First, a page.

In Bangladesh, fundamentalist Islamic groups have demanded that Ahmadiyyas be “officially” declared to be kafirs (infidels). Ahmadiyyas have become a persecuted group, targeted via protests and acts of violence.[72] According to Amnesty International, followers have been subject to “house arrest”, and several have been killed. In late 2003, several large violent marches, led by Moulana Moahmud Hossain Mumtazi, were directed to occupy an Ahmadiyya mosque. In 2004, all Ahmadiyya publications were banned.[73]


In 2008, many Muslims in Indonesia protested against the Ahmadiyya movement. With violence and large demonstrations, these religious conservatives put pressure on the government to monitor, and harass the Ahmadiyya community in Indonesia.[74] Public opinion in Indonesia is split in three ways on how Ahmadiyya should be treated: (a) some hold it should be banned outright on the basis that it is a heretical and deviant sect that is not listed as an officially recognised religion in Indonesia; (b) others hold that it should not be banned because of the freedom of religion article in the Constitution, but also should not be allowed to proselytise under the banner of "Islam" on the basis that this is misleading; (c) still others hold that it should be free to do and say as it pleases based on the Constitutional right to freedom of religion.[75] In June 2008, a law was passed to curtail “proselytizing” by Ahmadiyya members.[76] An Ahmadiyya mosque was burned.[77] Human rights groups objected to the restrictions on religious freedom.[78]

Views of mainstream Muslims

Orthodox Muslims consider both Ahmadi movements to be heretics and non-Muslims for a number of reasons, chief among them being the question of finality of prophethood,[79] since they believe members of the Ahmadiyya Muslim Community do not regard the Islamic prophet Muhammad as the last prophet.[80] The Lahore Ahmadiyya Movement does not subscribe to this belief; its members, in fact, deny the prophethood of Mirza Ghulam Ahmad.[81] Ahmadis claim that this is a result of misinterpreting Mirza Ghulam Ahmad's statements referring to his coming “in the spirit of Muhammed”,[81][82] (similar to John the Baptist coming in the spirit and power of Elijah).[83] Ahmadi Muslims believe Ghulam Ahmad to be the Mahdi and promised Messiah.[84]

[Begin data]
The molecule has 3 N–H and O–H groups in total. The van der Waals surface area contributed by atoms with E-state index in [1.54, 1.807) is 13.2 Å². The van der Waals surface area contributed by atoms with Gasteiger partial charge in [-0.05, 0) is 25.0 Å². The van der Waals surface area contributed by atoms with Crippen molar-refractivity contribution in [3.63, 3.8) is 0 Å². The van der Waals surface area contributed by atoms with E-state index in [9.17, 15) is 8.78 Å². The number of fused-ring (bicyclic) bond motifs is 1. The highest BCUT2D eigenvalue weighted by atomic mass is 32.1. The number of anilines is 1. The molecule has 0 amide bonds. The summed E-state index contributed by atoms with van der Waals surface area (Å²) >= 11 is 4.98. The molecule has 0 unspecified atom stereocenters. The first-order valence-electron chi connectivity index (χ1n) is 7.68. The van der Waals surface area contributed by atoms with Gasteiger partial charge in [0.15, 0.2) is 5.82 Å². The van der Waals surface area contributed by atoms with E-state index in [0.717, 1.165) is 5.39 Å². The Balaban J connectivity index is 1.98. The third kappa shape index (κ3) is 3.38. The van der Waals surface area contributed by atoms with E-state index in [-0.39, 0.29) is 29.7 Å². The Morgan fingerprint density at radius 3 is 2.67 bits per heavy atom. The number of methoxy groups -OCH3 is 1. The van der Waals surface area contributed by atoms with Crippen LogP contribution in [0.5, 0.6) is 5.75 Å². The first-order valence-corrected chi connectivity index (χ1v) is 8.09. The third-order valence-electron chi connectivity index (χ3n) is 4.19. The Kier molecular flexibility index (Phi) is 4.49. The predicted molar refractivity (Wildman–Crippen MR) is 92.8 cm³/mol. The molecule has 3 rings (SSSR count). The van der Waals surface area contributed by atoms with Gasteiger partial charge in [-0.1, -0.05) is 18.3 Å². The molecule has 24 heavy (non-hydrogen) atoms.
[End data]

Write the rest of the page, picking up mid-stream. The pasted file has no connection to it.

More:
Mainstream Muslims do not accept this claim, and do not believe Ghulam Ahmad to have fulfilled the prophecies about the Promised Messiah and Mahdi. According to mainstream Muslims, Ghulam Ahmad's failure to establish a perfect worldwide Muslim government invalidates his claim to be the promised Mahdi and Messiah and hence he is seen as a false prophet. The Muslim World League held its annual conference at Mecca, Saudi Arabia from 14th to 18th of Rabiul Awwal 1394 H (April 1974) in which 140 delegations of Muslim countries and organizations from all over the world participated. At the conference, the League issued a declaration that the Ahmadiyya movement is outside the fold of Islam.[85]

Both Ahmadi movements are considered non-Muslims by the Pakistan government, and have this fact recorded on their travel documents. By contrast, Ahmadi citizens from Western countries and other moderate Muslim nations perform Hajj and Umra, as the Saudi government is not made aware that they are Ahmadis when they apply for a visa. A court decision has upheld the right of Ahmadiyyas to identify themselves as Muslims in India.[86]

As the Lahore Ahmadiyya Movement’s view regarding Mirza Ghulam Ahmad’s status as a Prophet is closer to traditional Islamic thought, the literature published by the Lahore Ahmadiyya Movement has found greater acceptance among the Muslim intelligentsia.[87][88]